Iran Executes Alleged Israeli Spy For Killing Nuclear Scientist

  @AmruthaGayathri on May 15 2012 9:02 AM
Majid Jamali Fashi
Majid Jamali Fashi, accused of assassinating Iranian scientist Massoud Ali-Mohammadi, attends his trial at the revolutionary court in Tehran Aug. 23, 2011. Iranian scientists have been the subject of several fatal attacks over the last two years, with Iran accusing Israel and the United States of trying to sabotage what it says is a peaceful nuclear program. REUTERS

Iran has executed a man accused of being an Israeli spy, found guilty of killing an alleged Iranian nuclear physicist in 2010, Iranian state media reported Tuesday.

Majid Jamali Fashi, who was alleged to be an undercover agent of the Israeli intelligence agency Mossad, was hanged in Tehran Tuesday morning, the Associated Press reported, citing Iranian satellite broadcaster Press TV. He had been convicted of killing Masoud Ali Mohammadi, a 50-year-old physics professor at Tehran University whose role in Tehran's clandestine nuclear weapons program remains unclear.

Fashi was convicted for receiving $120,000 and training from Mossad to murder the scientist, the New York Times reported.

Mohammadi was killed when a bomb planted on a motorcycle exploded outside his house as he was leaving for work in January 2010. The Iranian government blamed the US and Israel for the attack, which the US Department of State dismissed as absurd.

Iranian media, last year, reported that Fashi had confessed to being a Mossad recruit and that he had forged certain documents in Azerbaijan to carry out his plan.

Iranian authorities consider Mohammadi's killing as one among several attempts allegedly aimed at Iranians working with country's nuclear research. In January, the deputy director of the Natanz uranium enrichment plant, Mostafa Ahmadi Roshan, 32, was killed when a motorcyclist hurled a magnetized bomb at his car, which also fatally injured his driver and bodyguard.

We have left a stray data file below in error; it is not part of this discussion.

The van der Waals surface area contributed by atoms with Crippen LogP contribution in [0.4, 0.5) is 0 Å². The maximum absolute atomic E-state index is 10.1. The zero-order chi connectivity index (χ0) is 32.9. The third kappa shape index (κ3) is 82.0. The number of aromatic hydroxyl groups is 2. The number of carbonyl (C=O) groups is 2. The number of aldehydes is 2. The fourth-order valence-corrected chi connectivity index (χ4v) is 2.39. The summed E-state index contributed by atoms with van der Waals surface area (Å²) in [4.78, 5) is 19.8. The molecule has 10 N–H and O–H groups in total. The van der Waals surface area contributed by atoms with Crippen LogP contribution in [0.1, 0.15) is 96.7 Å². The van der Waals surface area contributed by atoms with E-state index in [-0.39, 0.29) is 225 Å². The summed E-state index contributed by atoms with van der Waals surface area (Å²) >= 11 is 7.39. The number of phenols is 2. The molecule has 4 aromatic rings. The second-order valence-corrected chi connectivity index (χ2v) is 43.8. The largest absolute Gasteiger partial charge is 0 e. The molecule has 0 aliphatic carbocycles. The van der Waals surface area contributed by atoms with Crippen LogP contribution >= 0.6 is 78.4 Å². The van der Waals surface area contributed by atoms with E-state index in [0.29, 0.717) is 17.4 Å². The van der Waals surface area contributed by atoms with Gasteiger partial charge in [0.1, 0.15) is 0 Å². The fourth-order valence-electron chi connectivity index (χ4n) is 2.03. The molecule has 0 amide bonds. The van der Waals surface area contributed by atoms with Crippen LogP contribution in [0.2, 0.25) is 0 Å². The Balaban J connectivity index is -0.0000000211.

Israel considers nuclear Iran an existential threat and has been strategizing ways for a preemptive military strike on Tehran.

Iranian officials and analysts, meanwhile, say Tehran is more interested in buying time for establishing its nuclear program than reaching a comprehensive settlement.

Iran, so far, has been successful in bypassing the rules set by the West for developing nuclear weapons by insisting that the nuclear program is for peaceful purposes.

Without violating any international laws or the nonproliferation treaty, we have managed to bypass the red lines the West created for us, Hamidreza Taraghi, an adviser to Iran's supreme leader, Ayatollah Ali Khamenei, was quoted as saying by the New York Times.

Iran's envoys met with the IAEA (International Atomic Energy Agency) officials Monday to discuss the nuclear watchdog's demand to inspect Iran's nuclear sites. Further talks between the US and Iran are scheduled to be held this month in Baghdad.

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